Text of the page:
As a result of persistent Franco-German differences and a general ebbing of European desires for more integrated political structures, any new framework for the single currency will fall a long way short of the full-blown political union envisioned by the EMU's founders. Helmut Kohl, the German chancellor who pushed through reunification, worked tirelessly to replace the previous German national currency, the D-Mark, with the euro as a sign of reunited Germany's strong pro-European credentials, but his parallel objective of political union has long ceased to be realistic. As many skeptics had earlier predicted, events in Europe since 2009 have produced a textbook display of the drawbacks of establishing a "one-size-fits-all" monetary policy without thoroughgoing political interlinkages -- above all especially fiscal solidarity offering automatic redistribution of tax income among stronger and weaker countries. The fiscal rules of the so-called Stability and Growth Pact, established in 1997 as a means of maintaining EMU members' macroeconomic and budgetary probity, have proven woefully inadequate. The "no-bail-out clause" at the heart of the EMU's statutes agreed in Maastricht, laying down that member states had no liability for each other's debts, has been insufficient to prevent financial contagion, via which individual states' payments difficulties upset other members' fiscal health.

At the heart of the eurozone's gradual transition to a state of misery was a gross misreading of the laws of economics. The architects of the monetary union believed that individual euro countries' disparities in balance of payments performances -- caused by diverse rates of economic growth and inflation -- would have a negligible impact on the resilience of the eurozone as a whole. According to this notion, individual countries' current account deficits -- especially vis-à-vis other member countries -- would be largely self-financing. This ultimately proved to be pure fiction. But, since it appeared to be true in the early years of the EMU, the thesis attracted a great deal of support from within and beyond Europe -- and ended up promoting a self-perpetuating process in which spendthrift governments, companies, and consumers were rewarded rather than penalized by the financial markets. During negotiations on the Maastricht Treaty, the old European Community provision for mutual balance of payments assistance was removed. This reflected both the German-led view that monetary union should embody optimal discipline for member states and the belief that, once the new currency was created, financing current account deficits within the eurozone would no longer present difficulties.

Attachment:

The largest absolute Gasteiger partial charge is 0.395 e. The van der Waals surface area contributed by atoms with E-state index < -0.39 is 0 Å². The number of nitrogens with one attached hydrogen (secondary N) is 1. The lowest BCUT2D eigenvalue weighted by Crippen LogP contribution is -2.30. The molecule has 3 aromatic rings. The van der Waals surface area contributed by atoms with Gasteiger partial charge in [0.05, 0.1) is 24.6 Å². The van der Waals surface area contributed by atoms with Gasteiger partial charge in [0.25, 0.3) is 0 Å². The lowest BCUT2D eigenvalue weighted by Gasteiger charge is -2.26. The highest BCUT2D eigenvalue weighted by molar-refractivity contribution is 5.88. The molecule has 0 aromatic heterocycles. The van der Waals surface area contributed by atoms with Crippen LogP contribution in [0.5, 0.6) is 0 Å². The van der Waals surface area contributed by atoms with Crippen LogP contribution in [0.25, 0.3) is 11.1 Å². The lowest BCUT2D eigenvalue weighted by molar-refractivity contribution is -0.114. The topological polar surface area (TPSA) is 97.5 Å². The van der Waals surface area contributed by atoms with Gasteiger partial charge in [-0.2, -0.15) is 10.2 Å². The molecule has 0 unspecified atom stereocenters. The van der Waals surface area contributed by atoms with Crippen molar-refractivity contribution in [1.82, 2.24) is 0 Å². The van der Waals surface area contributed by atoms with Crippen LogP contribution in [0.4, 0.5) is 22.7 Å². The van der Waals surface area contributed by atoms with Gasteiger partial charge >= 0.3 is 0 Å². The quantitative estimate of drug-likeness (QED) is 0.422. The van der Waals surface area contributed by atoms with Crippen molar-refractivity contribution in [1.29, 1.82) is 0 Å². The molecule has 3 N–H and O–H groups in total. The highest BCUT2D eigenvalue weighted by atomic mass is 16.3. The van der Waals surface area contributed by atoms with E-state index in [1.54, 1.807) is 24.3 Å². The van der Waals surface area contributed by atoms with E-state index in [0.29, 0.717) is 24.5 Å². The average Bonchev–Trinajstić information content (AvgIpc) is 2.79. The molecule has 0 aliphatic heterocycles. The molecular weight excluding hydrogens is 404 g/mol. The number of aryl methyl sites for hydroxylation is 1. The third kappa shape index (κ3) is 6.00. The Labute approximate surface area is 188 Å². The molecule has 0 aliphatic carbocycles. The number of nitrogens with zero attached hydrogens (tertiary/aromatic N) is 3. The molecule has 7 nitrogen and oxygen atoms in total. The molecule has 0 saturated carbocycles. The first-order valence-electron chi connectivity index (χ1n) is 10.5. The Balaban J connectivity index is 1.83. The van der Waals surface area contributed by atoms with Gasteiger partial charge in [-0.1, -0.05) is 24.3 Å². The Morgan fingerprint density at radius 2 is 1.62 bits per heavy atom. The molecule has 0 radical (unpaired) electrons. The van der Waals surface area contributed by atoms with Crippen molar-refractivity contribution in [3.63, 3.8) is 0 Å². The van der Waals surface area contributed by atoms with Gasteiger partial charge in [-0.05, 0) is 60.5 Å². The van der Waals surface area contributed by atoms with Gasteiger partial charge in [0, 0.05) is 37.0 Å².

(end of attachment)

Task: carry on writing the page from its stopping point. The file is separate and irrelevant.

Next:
But because within a single currency area devaluations are no longer possible, states on Europe's southern and western fringes such as Greece, Ireland, Portugal, and Spain with higher inflation effectively had exchange rates that were far too high, pricing their goods and services out of business in international trade. The Europe-wide fall in interest rates to German levels was used in the more inflation-prone peripheral countries not to build up productive capacity and prepare economies for the challenges of technological change and foreign competition, but to fuel wasteful consumption and speculative purchases of financial assets and real estate whose values subsequently plummeted. Since interest rates in the first eight years of the euro were plainly too low in peripheral states, these countries experienced credit booms, leading to above-average growth rates and also higher inflation and thus a loss of competitiveness -- setting off increasing balance of payments deficits that had to be financed by foreign borrowing. Countries such as Germany had the opposite experience: lower growth rates and inflation, resulting in higher competitiveness and large current account surpluses that were subsequently channeled back as loans to the deficit states, effectively pouring oil on a slow-burning monetary fire.

In August 2007 -- the month when the transatlantic credit crisis erupted internationally with the bursting of the bubble in the U.S. subprime mortgage sector -- the ECB published a 12-page article devoted to global imbalances in current account surpluses and deficits, saying, "The issue is important, as a potentially disorderly unwinding could pose a risk for the global economy and the stability of the international financial system." The article focused on the rise in the U.S. current account deficit "to unprecedented levels" and on the surplus countries of China, Japan, Russia, and Saudi Arabia. But it failed to mention the imbalances within the eurozone on the grounds that the current account position of the EMU countries had been "broadly balanced" and had even contributed to international adjustment by moving to a small deficit in 2006.